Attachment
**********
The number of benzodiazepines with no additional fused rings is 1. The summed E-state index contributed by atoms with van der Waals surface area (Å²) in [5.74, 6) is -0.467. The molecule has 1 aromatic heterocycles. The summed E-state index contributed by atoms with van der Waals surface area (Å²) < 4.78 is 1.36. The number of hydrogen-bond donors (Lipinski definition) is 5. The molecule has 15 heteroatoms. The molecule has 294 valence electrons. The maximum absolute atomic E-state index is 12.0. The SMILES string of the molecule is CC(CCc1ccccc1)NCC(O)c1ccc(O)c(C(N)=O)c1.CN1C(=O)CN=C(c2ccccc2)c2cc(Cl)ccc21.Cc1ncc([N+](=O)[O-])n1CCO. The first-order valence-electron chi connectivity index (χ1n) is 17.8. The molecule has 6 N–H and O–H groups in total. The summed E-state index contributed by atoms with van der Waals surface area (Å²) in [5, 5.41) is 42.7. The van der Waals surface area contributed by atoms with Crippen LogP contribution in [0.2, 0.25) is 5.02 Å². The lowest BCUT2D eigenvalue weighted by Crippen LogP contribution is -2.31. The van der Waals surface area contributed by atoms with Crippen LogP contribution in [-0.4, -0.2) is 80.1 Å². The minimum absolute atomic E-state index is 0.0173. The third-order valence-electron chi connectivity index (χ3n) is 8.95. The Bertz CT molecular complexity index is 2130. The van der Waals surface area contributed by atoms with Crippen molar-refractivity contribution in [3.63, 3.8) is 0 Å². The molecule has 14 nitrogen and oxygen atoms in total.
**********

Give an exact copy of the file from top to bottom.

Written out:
The number of benzodiazepines with no additional fused rings is 1. The summed E-state index contributed by atoms with van der Waals surface area (Å²) in [5.74, 6) is -0.467. The molecule has 1 aromatic heterocycles. The summed E-state index contributed by atoms with van der Waals surface area (Å²) < 4.78 is 1.36. The number of hydrogen-bond donors (Lipinski definition) is 5. The molecule has 15 heteroatoms. The molecule has 294 valence electrons. The maximum absolute atomic E-state index is 12.0. The SMILES string of the molecule is CC(CCc1ccccc1)NCC(O)c1ccc(O)c(C(N)=O)c1.CN1C(=O)CN=C(c2ccccc2)c2cc(Cl)ccc21.Cc1ncc([N+](=O)[O-])n1CCO. The first-order valence-electron chi connectivity index (χ1n) is 17.8. The molecule has 6 N–H and O–H groups in total. The summed E-state index contributed by atoms with van der Waals surface area (Å²) in [5, 5.41) is 42.7. The van der Waals surface area contributed by atoms with Crippen LogP contribution in [0.2, 0.25) is 5.02 Å². The lowest BCUT2D eigenvalue weighted by Crippen LogP contribution is -2.31. The van der Waals surface area contributed by atoms with Crippen LogP contribution in [-0.4, -0.2) is 80.1 Å². The minimum absolute atomic E-state index is 0.0173. The third-order valence-electron chi connectivity index (χ3n) is 8.95. The Bertz CT molecular complexity index is 2130. The van der Waals surface area contributed by atoms with Crippen molar-refractivity contribution in [3.63, 3.8) is 0 Å². The molecule has 14 nitrogen and oxygen atoms in total.